Two more transcriptions by Adomeit which won me over show quite different nationalistic flavors. Wenn die Sonja russisch tanzt was originally a Jewish song popularized by the Comedian Harmonists here recreated as a bittersweet Jewish wedding dance played by a fiddler and pianist on the roof. La Cumparsita doesn’t need any introduction except for a friendly reminder that the composer Gerardo Rodriguez was Uruguayan, not Argentinean. What I like about this Adomeit-Riem interpretation is their sheer elegance without over-exploited seductiveness.

Last but not least the three Jazz tracks are all dance-beat Jazz. Percussionist Thomas Hastreiter joined in for a moody swing in Duke Ellington’s It Don’t Mean A Thing and a slow four-beat waltz in Bill Withers’ Aint’ No Sunshine. But it’s in Paul Desmond’s Take Five that the riveting rhythms really kicked up my JL Audio subwoofers. And Adomeit’s violin runs are saxy. Most jazz improvisations give me that drag-on feeling but not here where they are done just right within the well-balanced classical form. The interplay between violin and piano is wittingly charming.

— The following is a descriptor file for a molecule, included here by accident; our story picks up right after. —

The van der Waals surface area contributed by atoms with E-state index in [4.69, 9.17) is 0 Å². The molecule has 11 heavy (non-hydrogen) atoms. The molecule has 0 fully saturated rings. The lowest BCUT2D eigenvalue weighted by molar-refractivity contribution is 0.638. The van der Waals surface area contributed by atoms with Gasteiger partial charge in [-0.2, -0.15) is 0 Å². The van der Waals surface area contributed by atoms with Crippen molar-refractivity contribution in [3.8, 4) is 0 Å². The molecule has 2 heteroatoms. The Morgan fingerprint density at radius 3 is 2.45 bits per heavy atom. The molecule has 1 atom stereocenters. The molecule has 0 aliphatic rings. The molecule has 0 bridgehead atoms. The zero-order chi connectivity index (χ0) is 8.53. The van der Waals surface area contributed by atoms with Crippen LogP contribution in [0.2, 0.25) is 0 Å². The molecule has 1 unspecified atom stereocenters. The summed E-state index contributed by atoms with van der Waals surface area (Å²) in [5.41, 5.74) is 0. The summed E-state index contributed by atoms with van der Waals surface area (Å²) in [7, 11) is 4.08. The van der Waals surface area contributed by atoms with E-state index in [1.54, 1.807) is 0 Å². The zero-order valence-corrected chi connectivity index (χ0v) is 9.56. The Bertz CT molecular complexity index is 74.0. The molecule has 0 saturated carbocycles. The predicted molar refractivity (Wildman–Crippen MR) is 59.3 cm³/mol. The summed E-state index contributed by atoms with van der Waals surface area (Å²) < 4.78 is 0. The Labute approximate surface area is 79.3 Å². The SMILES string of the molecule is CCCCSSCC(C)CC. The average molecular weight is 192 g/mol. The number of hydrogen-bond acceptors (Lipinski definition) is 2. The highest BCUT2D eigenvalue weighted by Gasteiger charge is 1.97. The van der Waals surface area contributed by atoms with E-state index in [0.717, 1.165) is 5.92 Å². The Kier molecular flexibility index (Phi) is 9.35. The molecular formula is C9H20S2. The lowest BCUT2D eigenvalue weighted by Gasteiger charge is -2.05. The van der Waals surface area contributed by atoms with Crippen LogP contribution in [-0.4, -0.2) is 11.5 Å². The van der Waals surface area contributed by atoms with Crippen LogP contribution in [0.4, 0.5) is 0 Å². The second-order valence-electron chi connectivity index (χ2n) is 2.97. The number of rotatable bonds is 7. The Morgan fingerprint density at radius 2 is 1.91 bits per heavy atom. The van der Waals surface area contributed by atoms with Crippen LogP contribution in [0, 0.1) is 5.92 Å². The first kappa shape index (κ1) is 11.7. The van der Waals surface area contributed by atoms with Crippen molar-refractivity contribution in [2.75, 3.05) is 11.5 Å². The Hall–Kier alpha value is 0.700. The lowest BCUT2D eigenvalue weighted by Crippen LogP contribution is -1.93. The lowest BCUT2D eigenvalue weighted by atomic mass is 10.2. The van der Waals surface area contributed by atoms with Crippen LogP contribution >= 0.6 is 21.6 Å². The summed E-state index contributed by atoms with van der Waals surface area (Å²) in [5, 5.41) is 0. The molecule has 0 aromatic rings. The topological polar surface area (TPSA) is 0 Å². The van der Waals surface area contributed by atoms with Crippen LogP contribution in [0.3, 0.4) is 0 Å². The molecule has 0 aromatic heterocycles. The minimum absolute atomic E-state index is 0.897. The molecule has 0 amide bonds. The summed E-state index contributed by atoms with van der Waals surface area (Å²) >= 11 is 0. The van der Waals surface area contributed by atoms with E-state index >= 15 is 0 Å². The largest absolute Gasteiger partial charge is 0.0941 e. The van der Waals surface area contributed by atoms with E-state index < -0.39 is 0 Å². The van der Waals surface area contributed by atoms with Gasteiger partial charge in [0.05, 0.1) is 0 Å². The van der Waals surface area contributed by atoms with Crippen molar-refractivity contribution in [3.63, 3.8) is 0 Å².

Adomeit has another CD Bach to Tango not released under a commercial label but still available over the iTunes store. You can find a lot of things about her on her website from her exceedingly large repertoire (which includes over 30 concertos) to many YouTube videos. I managed to contact her on Facebook where she is known as Caroline Adomeit-Gadd. I conducted an interview with her. The following are the highlights.

I am 24. My father's name is Gadd (he's British) and my mother’s Adomeit. So my proper name is Adomeit-Gadd. As you mentioned I usually drop the Gadd because it's easier to remember.Both my parents are musicians. However, they did not want me to become a musician/violinist too. They knew how much work it is and just wanted me to enjoy life. So it may sound a little weir, but I really had to fight to play the violin.

In January 2011 I was asked to perform the Korngold concerto as a substitute for the original soloist who had an injury. I had only 3 weeks to learn the concerto which I didn't know... the videos are from that concert in February 2011.
[I watched that video before I posed the question. It honestly didn’t feel like she just learned this concerto new. The nostalgic lyricism was absolutely heartfelt.]